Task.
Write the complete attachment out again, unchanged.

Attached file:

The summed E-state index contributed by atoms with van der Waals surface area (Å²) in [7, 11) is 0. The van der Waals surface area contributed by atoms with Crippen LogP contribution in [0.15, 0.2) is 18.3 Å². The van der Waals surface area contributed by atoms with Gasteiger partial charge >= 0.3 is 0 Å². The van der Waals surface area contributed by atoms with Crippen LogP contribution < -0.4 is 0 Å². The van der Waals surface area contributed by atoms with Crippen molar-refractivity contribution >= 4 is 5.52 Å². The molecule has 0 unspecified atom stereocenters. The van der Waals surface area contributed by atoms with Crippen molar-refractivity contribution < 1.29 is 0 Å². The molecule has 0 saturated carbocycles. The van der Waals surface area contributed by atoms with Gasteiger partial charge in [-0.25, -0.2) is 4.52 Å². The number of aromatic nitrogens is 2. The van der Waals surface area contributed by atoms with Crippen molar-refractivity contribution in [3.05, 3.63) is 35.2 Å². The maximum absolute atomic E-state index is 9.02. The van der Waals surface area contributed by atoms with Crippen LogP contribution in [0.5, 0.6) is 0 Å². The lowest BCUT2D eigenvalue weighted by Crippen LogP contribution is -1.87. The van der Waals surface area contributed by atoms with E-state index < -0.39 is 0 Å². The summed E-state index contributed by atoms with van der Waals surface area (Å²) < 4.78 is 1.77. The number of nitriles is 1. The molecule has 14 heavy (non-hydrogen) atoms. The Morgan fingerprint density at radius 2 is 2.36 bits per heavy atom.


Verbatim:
The summed E-state index contributed by atoms with van der Waals surface area (Å²) in [7, 11) is 0. The van der Waals surface area contributed by atoms with Crippen LogP contribution in [0.15, 0.2) is 18.3 Å². The van der Waals surface area contributed by atoms with Gasteiger partial charge >= 0.3 is 0 Å². The van der Waals surface area contributed by atoms with Crippen LogP contribution < -0.4 is 0 Å². The van der Waals surface area contributed by atoms with Crippen molar-refractivity contribution >= 4 is 5.52 Å². The molecule has 0 unspecified atom stereocenters. The van der Waals surface area contributed by atoms with Crippen molar-refractivity contribution < 1.29 is 0 Å². The molecule has 0 saturated carbocycles. The van der Waals surface area contributed by atoms with Gasteiger partial charge in [-0.25, -0.2) is 4.52 Å². The number of aromatic nitrogens is 2. The van der Waals surface area contributed by atoms with Crippen molar-refractivity contribution in [3.05, 3.63) is 35.2 Å². The maximum absolute atomic E-state index is 9.02. The van der Waals surface area contributed by atoms with Crippen LogP contribution in [0.5, 0.6) is 0 Å². The lowest BCUT2D eigenvalue weighted by Crippen LogP contribution is -1.87. The van der Waals surface area contributed by atoms with E-state index < -0.39 is 0 Å². The summed E-state index contributed by atoms with van der Waals surface area (Å²) < 4.78 is 1.77. The number of nitriles is 1. The molecule has 14 heavy (non-hydrogen) atoms. The Morgan fingerprint density at radius 2 is 2.36 bits per heavy atom.